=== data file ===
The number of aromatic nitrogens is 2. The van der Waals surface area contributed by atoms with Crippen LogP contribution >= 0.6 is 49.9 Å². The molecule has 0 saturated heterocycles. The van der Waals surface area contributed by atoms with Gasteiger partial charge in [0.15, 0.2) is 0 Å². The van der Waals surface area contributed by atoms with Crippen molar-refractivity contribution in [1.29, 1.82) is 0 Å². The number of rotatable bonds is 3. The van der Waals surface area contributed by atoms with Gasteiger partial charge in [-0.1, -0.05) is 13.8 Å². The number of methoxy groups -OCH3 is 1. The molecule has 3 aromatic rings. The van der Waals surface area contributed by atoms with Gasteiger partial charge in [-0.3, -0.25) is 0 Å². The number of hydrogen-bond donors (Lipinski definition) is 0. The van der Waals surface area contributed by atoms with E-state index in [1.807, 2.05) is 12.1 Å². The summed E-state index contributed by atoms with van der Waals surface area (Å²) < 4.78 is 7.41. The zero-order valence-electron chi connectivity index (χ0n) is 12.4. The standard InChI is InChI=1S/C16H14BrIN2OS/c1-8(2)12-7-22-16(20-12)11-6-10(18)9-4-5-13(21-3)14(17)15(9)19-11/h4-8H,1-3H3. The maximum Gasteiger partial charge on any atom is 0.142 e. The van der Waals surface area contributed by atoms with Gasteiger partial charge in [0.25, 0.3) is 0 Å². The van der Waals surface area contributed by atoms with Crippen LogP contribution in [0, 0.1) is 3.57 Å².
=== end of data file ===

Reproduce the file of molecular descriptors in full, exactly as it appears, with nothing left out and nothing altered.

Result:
The number of aromatic nitrogens is 2. The van der Waals surface area contributed by atoms with Crippen LogP contribution >= 0.6 is 49.9 Å². The molecule has 0 saturated heterocycles. The van der Waals surface area contributed by atoms with Gasteiger partial charge in [0.15, 0.2) is 0 Å². The van der Waals surface area contributed by atoms with Crippen molar-refractivity contribution in [1.29, 1.82) is 0 Å². The number of rotatable bonds is 3. The van der Waals surface area contributed by atoms with Gasteiger partial charge in [-0.1, -0.05) is 13.8 Å². The number of methoxy groups -OCH3 is 1. The molecule has 3 aromatic rings. The van der Waals surface area contributed by atoms with Gasteiger partial charge in [-0.3, -0.25) is 0 Å². The number of hydrogen-bond donors (Lipinski definition) is 0. The van der Waals surface area contributed by atoms with E-state index in [1.807, 2.05) is 12.1 Å². The summed E-state index contributed by atoms with van der Waals surface area (Å²) < 4.78 is 7.41. The zero-order valence-electron chi connectivity index (χ0n) is 12.4. The standard InChI is InChI=1S/C16H14BrIN2OS/c1-8(2)12-7-22-16(20-12)11-6-10(18)9-4-5-13(21-3)14(17)15(9)19-11/h4-8H,1-3H3. The maximum Gasteiger partial charge on any atom is 0.142 e. The van der Waals surface area contributed by atoms with Gasteiger partial charge in [0.25, 0.3) is 0 Å². The van der Waals surface area contributed by atoms with Crippen LogP contribution in [0, 0.1) is 3.57 Å².